9 of 9 people found the following review helpful
"I stopped; I looked into her eyes.",
This review is from: Holly (DVD)
HOLLY, will take you on a 113 minute, harrowing journey, through the streets of Cambodia and into the brothels of Phnom Penh, where much of the filming actually takes place. This film project is a (very) slow-paced, character driven drama, exploring human trafficking and sexual exploitation of children, and, disgustingly, how the Red-Light-District has evolved into a planned vacation stop, for many American and European men, who rationalize their behaviors as being culturally acceptable. It appears that, what happens in Cambodia, stays in Cambodia.
And, indeed, selling children into sexual slavery IS culturally acceptable in Cambodia, becoming almost a right-of-passage for some young girls---a way to help their impoverished family; to stave off hunger. They hold no malice toward those who have profited, only grief of separation. In essence, they have been groomed for this role.
Holly (Thuy Nguyen) meets such a fate, as a 12 year old Vietnamese girl, purchased, and smuggled, over the border into Cambodia. She is beautiful, bright and head-strong. But her free-will is quickly ruled into submission, when threatened that lack of compliance, will result in the purchase of her baby sister. She is willing to accept her plight, to protect her sibling. As a young, virginal girl, she sits in the brothel, while the Madame bides her time, waiting for the highest bidder---one who will pay well for bragging rights of being---the first.
Patrick (Ron Livingston), an American expatriate, has been residing in Cambodia, inking a living gambling and doing some courier work for Bangkok gangster, Freddie (Chris Penn). He is a self-loathing oaf, lacking ambition and comes across as emotionally sterile. His character deftly establishes him as the antihero figure. He appears to have disregard for the Cambodian sex trade, until the day he stops and looks into the eyes of Holly. They develop a friendship and Patrick realizes that rescuing her might put him on the path of personal redemption. They embark on a perilous journey together.
Thuy Nguyen gives the best performance, as Holly. You will connect strongly with her character. Ron Livingston's performance lacks some credibility and is somewhat contrived. He is much too naive to have lived in Cambodia as long as indicated. There also needed to be more back-story to develop his character further---to explain the emptiness he was trying to rectify. Chris Penn gives a credible performance, in this, his last film. And, the character that will fill you with loathing is portrayed by, Udop Kier, the lecherous, European Attorney, who vividly depicts 'the typical vacationer' that keeps the business growing.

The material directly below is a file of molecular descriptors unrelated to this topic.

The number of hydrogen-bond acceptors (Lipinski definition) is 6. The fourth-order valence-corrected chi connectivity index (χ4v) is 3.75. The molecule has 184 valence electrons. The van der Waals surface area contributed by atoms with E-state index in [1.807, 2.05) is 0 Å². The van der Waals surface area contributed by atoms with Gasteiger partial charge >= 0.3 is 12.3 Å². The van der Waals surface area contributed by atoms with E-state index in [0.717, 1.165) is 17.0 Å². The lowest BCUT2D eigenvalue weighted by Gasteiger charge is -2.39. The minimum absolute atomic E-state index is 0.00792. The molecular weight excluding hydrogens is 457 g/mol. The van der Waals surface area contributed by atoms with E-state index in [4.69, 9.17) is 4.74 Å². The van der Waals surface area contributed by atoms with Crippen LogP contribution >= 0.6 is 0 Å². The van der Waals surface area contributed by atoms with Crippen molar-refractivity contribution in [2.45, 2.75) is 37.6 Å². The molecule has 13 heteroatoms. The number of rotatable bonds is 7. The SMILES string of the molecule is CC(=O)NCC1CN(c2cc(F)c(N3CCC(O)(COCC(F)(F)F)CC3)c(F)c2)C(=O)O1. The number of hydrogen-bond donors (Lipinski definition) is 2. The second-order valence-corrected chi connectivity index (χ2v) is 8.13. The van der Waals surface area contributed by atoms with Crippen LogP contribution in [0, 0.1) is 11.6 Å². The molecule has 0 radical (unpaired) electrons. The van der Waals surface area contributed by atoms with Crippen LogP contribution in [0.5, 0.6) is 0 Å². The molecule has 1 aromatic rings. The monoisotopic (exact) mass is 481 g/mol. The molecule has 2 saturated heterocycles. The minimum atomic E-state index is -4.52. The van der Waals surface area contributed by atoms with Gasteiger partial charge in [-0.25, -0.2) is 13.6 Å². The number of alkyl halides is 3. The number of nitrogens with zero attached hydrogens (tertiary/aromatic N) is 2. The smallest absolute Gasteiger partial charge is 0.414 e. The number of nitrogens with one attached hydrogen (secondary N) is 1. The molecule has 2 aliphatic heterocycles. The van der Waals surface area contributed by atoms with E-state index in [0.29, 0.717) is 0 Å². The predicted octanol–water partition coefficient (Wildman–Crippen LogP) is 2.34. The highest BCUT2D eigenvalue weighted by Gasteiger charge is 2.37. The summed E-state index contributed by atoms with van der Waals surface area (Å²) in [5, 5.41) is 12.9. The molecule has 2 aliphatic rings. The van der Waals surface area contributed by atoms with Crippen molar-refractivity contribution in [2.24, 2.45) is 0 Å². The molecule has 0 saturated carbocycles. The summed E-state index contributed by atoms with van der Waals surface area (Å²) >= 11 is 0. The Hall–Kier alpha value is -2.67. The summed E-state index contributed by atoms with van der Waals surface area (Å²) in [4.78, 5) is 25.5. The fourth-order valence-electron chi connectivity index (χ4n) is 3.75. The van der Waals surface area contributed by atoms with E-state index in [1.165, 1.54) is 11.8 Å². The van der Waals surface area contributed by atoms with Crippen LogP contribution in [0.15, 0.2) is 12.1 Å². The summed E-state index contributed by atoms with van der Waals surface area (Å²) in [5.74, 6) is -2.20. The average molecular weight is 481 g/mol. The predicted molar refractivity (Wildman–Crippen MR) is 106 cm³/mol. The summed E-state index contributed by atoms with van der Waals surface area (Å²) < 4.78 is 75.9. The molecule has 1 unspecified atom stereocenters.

This film was produced specifically to bring light to the atrocity of sex trafficking, and, there is a certain amount of stomach-churning realism delivered. However, for me, it played out superficially. It was as though the filmmakers, themselves, couldn't commit to revealing the depth of the horrors surrounding this heart-wrenching business. The message could have been delivered with much more of a galvanizing effect, through a well delivered documentary, instead of this relatively low budget film. However, that said, this film is still deserving of attention, because it will pull at your heartstrings, while filling you with rage.
This film also suffered from inadequate closure. It left me suspended in a deep, hauntingly sad, and powerless void. Although it has been strongly supported by non-profit organizations campaigning against human trafficking, remedies to the problems appear few. Even the children's advocate in the movie appeared defeated. She stated that there are approximately 30,000 children sex slaves in Cambodia, and the numbers are growing---that buying one child out of slavery is not productive---that it just makes one an enabler. So what are the answers? The reality is, that there are thousands of families avoiding starvation by selling one, or more of their children and it is a socially acceptable practice. The poverty is unlikely to end; the exploitation is destined to continue. We are left to silently grieve for the Holly's of Cambodia, as well as all children, throughout the world, facing such abuses.